Author: Anthony John

Publication: 2012, Penguin

Pages: 326

Overall Rating:

Rating for Action:

Quantity of Action:

Age Category: 13+

Brief Summary: Thom is the first child born without an element – earth, water, wind, or fire – on his remote post-apocalyptic colony on the Outer Banks.  Or so he thinks.  But when pirates kidnap the colony’s Guardians, it’s up to Thom and his friends to save them – and the secrets they uncover will be enough to challenge everything they’ve ever held to be true.

Age of Main Character: 16

What I Liked the Most: John set the book on the real life islands of Hatteras and Roanoke, and he describes both with such loving detail that it almost feels as though you are there.  Roanoke in particular is so central to the story that it’s like a character in its own right.  From the ruined bridge to the salt marshes, to the skeletonized remains of the town on Manteo, it’s all real – changed and twisted just enough for us to know that this is a ruined, post-apocalyptic world.  And best of all are the hints – presumably fleshed out in future books – that the elemental powers possessed by the members of Thom’s colony somehow connect back to Roanoke’s original Lost Colony  – which disappeared without a trace back in the 1500’s in a mystery that continues to stump historians to this day.

The notion that everyone in Thom’s colony has – or is supposed to have – a special connection to the elements provides an intriguing twist.  Those with power over wind can predict storms, those with power over water can catch fish with their bare hands, those with power over earth can bring up buried root vegetables, and those with power over fire and set things alight – all useful talents in a world with electricity or modern technology.  And I loved the way that John wove these elements into the story – especially Thom’s struggle to understand his own lack of an element and the subtle clues as to what is really happening with him.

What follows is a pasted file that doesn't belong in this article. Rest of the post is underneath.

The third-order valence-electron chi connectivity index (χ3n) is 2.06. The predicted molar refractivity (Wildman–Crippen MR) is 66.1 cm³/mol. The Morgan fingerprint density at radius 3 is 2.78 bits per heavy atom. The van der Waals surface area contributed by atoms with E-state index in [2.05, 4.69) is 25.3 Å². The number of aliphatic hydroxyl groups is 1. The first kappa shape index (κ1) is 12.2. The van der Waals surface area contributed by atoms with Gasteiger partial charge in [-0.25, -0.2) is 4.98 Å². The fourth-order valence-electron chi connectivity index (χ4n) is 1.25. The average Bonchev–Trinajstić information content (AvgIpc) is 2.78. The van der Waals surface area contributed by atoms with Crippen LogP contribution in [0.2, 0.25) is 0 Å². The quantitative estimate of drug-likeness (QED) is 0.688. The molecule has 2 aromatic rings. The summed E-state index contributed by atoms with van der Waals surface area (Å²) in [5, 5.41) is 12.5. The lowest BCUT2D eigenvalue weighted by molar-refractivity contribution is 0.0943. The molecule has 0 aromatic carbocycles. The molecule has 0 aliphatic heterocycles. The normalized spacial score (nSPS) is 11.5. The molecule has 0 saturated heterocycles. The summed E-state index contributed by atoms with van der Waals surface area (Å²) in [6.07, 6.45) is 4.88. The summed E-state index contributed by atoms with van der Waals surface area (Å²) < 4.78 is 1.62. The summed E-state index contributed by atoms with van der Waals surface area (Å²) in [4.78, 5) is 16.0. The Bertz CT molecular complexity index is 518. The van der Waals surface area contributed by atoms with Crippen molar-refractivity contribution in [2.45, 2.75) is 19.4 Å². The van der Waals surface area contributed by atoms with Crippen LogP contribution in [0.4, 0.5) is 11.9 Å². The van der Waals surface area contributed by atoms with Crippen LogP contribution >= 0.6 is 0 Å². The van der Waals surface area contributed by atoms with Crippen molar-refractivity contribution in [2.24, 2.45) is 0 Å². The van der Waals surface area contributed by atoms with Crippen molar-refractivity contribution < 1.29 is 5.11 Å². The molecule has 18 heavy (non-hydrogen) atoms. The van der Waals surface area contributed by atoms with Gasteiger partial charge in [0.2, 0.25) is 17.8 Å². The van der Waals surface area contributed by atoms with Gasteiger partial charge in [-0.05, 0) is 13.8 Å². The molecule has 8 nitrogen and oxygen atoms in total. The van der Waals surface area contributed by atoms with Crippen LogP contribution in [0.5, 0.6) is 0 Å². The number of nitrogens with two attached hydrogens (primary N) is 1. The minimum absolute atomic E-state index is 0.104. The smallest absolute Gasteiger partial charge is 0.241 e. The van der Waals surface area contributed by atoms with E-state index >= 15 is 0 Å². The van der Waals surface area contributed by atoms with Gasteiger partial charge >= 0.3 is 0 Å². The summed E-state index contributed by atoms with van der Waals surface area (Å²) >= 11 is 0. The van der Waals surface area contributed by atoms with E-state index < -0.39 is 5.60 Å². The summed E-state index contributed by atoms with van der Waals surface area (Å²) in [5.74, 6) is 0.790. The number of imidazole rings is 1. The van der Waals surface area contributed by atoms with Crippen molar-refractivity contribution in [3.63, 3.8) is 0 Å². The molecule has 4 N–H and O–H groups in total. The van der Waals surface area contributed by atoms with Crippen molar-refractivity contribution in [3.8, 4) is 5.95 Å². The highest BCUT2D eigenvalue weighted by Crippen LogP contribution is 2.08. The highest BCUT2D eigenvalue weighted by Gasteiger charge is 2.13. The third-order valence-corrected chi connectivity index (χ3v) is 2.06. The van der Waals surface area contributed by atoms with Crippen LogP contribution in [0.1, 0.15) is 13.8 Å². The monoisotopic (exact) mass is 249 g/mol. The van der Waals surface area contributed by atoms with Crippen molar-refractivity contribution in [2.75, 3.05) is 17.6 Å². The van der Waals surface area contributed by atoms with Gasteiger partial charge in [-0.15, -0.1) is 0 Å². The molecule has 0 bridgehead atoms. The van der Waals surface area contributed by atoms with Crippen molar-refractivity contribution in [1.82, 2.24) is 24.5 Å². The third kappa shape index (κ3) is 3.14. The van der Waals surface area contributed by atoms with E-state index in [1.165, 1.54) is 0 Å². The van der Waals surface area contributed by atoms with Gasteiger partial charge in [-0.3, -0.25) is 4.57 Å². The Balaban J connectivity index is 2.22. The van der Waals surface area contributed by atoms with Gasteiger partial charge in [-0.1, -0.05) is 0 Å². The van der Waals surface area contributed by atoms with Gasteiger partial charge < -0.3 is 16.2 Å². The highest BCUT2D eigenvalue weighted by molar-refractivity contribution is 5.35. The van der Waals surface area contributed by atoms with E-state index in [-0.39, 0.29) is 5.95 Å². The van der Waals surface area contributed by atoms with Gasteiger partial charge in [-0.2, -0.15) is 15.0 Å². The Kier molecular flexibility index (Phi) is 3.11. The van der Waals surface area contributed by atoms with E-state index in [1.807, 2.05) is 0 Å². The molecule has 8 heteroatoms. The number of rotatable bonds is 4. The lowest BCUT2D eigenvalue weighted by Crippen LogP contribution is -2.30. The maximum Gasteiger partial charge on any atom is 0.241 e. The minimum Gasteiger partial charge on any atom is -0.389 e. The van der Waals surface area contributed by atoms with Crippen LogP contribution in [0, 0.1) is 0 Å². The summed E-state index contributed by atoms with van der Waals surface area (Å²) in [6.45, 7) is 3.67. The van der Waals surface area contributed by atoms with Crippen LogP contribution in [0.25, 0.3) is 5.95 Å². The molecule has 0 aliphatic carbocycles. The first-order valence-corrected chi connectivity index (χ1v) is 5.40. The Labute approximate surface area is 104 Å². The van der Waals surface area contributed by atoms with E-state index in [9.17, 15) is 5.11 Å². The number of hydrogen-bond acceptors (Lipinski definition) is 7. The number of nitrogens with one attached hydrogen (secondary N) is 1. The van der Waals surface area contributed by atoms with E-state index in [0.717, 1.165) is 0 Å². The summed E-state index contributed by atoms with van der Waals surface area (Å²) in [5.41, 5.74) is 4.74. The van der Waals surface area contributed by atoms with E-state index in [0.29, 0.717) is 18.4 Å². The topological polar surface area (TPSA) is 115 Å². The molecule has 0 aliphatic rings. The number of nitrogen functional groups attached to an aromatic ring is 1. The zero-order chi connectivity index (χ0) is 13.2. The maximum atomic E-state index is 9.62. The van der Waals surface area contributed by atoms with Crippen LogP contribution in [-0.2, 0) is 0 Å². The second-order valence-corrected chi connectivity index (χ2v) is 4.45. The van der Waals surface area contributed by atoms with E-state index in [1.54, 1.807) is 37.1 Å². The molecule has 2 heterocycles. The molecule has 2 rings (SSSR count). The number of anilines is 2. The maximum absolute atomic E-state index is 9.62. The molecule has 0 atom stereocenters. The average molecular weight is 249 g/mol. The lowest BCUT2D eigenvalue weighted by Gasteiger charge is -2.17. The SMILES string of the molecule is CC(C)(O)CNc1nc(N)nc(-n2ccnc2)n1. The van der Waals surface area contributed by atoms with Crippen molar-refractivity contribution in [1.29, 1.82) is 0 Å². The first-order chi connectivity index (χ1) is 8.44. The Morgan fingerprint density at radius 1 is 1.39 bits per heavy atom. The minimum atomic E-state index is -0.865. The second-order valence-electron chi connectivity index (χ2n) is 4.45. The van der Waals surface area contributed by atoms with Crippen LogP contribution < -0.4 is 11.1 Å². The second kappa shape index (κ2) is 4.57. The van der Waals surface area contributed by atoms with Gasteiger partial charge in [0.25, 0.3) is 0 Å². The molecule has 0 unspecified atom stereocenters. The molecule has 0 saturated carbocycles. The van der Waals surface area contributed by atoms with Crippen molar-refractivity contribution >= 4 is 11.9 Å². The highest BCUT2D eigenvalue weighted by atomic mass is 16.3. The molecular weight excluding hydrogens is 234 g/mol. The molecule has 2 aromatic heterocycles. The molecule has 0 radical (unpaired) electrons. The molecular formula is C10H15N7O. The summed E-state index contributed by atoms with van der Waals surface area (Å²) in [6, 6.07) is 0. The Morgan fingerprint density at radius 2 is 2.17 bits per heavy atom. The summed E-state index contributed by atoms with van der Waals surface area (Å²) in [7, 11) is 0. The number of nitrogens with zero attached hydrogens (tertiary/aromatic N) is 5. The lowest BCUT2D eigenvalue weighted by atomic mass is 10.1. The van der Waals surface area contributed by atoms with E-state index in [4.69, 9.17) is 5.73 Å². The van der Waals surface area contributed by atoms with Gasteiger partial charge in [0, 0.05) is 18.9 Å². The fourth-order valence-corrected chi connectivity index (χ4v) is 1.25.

What I Liked the Least: The central villain of the piece is the pirate leader – Dare.  But I never felt like we saw him up close enough to really be afraid.  We catch glimpses of the violence he is capable of, but we don’t see enough to truly view him as a powerful and frightening figure beyond the fact that he leads a band of fifty odd armed pirates.  That’s frightening in its own right, of course, but John could have really upped the tension-ante by giving us more reasons to be terrified of him.

My other issue was that at times there are so many secrets being kept by everyone in the book that it got hard to keep track of what was really going on, to follow all the explanations for why this or that secret was so important, or to fully understand the truths that are slowly revealed.

How Good was the Action? It’s reasonably exciting.  Not first rate, but well done with enough energy to keep the scenes driving forward, particularly during the last quarter of the book when Thom and his friends are forced to finally face off with the pirates.  It’s not the reason you’ll read the book, but it definitely gets the job done.

How Engaging was the Story? Thom is a fascinating character, strong but constantly afraid that he is weak, bursting with a power he doesn’t even realize that he possesses.  I loved his tense and often uncertain relationships with Alice and Rose – the two opposing girls in his life – and the powerful bond with his deaf brother, Griffin.   But, even though it could be frustrating, what really drew me into the story were the painstakingly revealed secrets and lies that seem to lurk just beneath the surface of every aspect of Thom’s life.

Overall Assessment: An unusual post-apocalyptic tale set on North Carolina’s historic Roanoke Island.  It weaves together a fascinating web of secrets, lies, and unusual powers and sets the stage for what promises to be an intriguing series.

Profanity: None

Sex: A few very mild longings, but nothing more.

Violence: Some.  There is blood – though much of it comes from injuries we don’t see happening – and people do get hurt and even killed.  There are broken limbs and the like, but for the most part it all happens with minimal bloodshed.

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